Dear UU Parents and Guardians,
It would be lovely if you could join us for our weekly gatherings!
Here is what is currently being offered:
*Sunday School *
Approximately: 30 minute program geared towards K-5 but open to all ages
Sundays at 11am
Email me for the link
Lesson with the amazing Morissa Raymond this Sunday!
This summer you will find: Drag Queen Story Hour, Yoga with Maggie, and the
Pioneers Park Nature Center as well as guests from our very own UU
volunteer pool of caring adults. Each week is something different!
*Middle and HS Zoom *
We are now combining with Omaha youth groups and this will be
offered *Wednesday* nights 7-8:30pm
Come meet some other cool UUs!
Email me for the link
*Parent and Guardian Chat: *
The chance for parents and guardians to just get together and
Every other Thursday 8pm and every other Wednesday noon
Thursday July 9th at 8pm
Link: https://zoom.us/j/866583131 Password: lovemykids
Wednesday July 15th at noon
Link: https://zoom.us/j/474526337 Password: lovemykids
*New Youtube links for this week!*
Music with Miss Molly: https://youtu.be/RxEVqtzh-5I
Story with Miss Heather: https://youtu.be/qwyzjXblnQY
Chelsea's Meditation Video: https://youtu.be/iLqmymH0SHk
Theme this week: Staying Calm Amidst Stress
Last week my tire kept losing air. I took my car into a tire shop for them to put a patch on and remove a nail. I drove home assuming everything was fixed. The next morning, I had to take the cat to the vet. My daughter loves seeing the cats at the vet's office, so I let her go into daycare later than usual and come with me. Cat, baby, and 3 year-old in tow, I drove down the street towards the vet's office. A mile down the road my tire went flat. The patch hadn't worked. I sprained my ankle a few weeks back and it was still healing. In the chaos, I had failed to remember to put my ankle brace on. In the joy of summer, I had worn a short summer dress. I now found myself on the side of the road (thankfully) using my air compressor, totally in pain, revealing my back side to the cars passing by, and listening to a hot, crying, baby and cat and whining 3 year-old in the car. I then cautiously drove to the tire shop for them to do the repair. I brought my whole circus inside. No one was too happy to be there. The cat and baby continued to cry. The 3 year-old tore through every magazine, touched every surface, and talked to everyone who walked through the door. What helped me get through that day? Breathing and gratitude. It sounds cliche, but I think I might have lost my mind had I not remembered to take a whole lot of deep breaths through the process, and remind myself 'it could be worse'. I also had to laugh at myself and the situation. I took a photo to remember the moment and add to my baby's digital baby book. This is what parenting looks like sometimes. Yet, thankfully, my car was still driveable. I had a carrier for my cat that kept him safe. I had remembered the baby carrier and had both hands free. I had remembered my credit card. The 3 year-old had used the toilet before we left. I had remembered to charge the air compressor a few weeks back. There was a lot to be grateful for, even in a stressful situation. If we take a step back, and breathe, we can often find these moments as 'they are what they are' and move forward even possibly with joy.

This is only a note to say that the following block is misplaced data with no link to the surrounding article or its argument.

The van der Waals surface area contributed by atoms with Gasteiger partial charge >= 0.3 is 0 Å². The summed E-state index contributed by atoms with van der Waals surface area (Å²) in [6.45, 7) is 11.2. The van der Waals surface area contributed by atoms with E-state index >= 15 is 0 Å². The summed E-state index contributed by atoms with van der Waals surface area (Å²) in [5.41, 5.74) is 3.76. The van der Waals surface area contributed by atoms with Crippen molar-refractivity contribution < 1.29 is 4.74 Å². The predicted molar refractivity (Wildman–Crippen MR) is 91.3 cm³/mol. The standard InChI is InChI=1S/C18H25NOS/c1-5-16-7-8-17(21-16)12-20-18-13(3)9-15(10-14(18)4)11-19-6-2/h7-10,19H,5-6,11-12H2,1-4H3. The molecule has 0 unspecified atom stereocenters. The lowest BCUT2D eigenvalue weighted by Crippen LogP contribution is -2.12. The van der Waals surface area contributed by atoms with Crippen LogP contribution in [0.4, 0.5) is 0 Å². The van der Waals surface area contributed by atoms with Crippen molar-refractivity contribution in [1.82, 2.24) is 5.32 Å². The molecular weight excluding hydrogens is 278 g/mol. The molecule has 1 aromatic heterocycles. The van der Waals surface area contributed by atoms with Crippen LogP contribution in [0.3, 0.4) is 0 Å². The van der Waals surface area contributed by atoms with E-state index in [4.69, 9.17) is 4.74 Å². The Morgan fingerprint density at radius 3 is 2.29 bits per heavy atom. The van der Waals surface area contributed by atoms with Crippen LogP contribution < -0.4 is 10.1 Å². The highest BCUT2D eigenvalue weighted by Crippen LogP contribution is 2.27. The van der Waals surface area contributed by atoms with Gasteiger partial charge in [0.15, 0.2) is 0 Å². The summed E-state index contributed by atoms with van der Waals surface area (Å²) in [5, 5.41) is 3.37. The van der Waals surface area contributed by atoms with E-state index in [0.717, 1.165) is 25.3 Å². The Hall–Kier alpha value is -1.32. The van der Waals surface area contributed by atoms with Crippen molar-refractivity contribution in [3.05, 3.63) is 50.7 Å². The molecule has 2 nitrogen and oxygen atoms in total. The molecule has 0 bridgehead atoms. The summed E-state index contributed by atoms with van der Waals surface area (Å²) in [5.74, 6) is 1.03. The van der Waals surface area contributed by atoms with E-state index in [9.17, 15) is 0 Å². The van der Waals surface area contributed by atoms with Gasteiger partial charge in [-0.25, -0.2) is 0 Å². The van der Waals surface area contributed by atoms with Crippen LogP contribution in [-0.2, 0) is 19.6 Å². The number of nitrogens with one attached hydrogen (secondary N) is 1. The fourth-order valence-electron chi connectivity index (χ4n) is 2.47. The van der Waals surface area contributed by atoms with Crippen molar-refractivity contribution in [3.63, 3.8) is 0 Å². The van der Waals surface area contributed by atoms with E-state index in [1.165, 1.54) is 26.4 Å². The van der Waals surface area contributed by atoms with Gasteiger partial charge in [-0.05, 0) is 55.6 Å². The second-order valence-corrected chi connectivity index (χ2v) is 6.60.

Words from Sumi Loundon Kim
"As parents, we often misattribute our child's behavior as the cause of our stress. But we know that on our 'good' days we are not so bothered if they make messes or get their clothes dirty. On our 'bad' days, though, we get terribly irritated and start chastising our children, saying 'How many times have I told you to eat with your chin over your plate! Now you've stained your shirt and it's going to be impossible to get the stain out." But it's not our children who are the real source of our stress: it's our relationship to what's happening. How can we work with this? The most immediate way is to ask ourselves when we feel stressed out, "Can I relate to this in a different way?"
1. What's your image of inner peace? Do you think that's realistic
2. Think of one routine activity that you will practice mindfully this week. What will you choose?
3. Does any specific hindrance-sleepiness, restlessness, desire, aversion, or doubt - come up in family life for you? How do you work with that? Is there one hindrance that predominates in your own children's behavior?
4. Have there been any stressful moments in your family recently? Thinking back on a particular moment, can you observe any distinction between what was happening, in and of itself, and your reaction to it? Is there something you would have done differently?
5. How about that stressful moment from the perspective of how you are relating to it? Would a different interpretation or relationship to what was happening have changed your experience of it?
Another article suggestion:
Parenting during a pandemic is not easy.
'Parenting With Heartbreak'
Chelsea Krafka is the Director of Religious Growth for the Unitarian Church of Lincoln.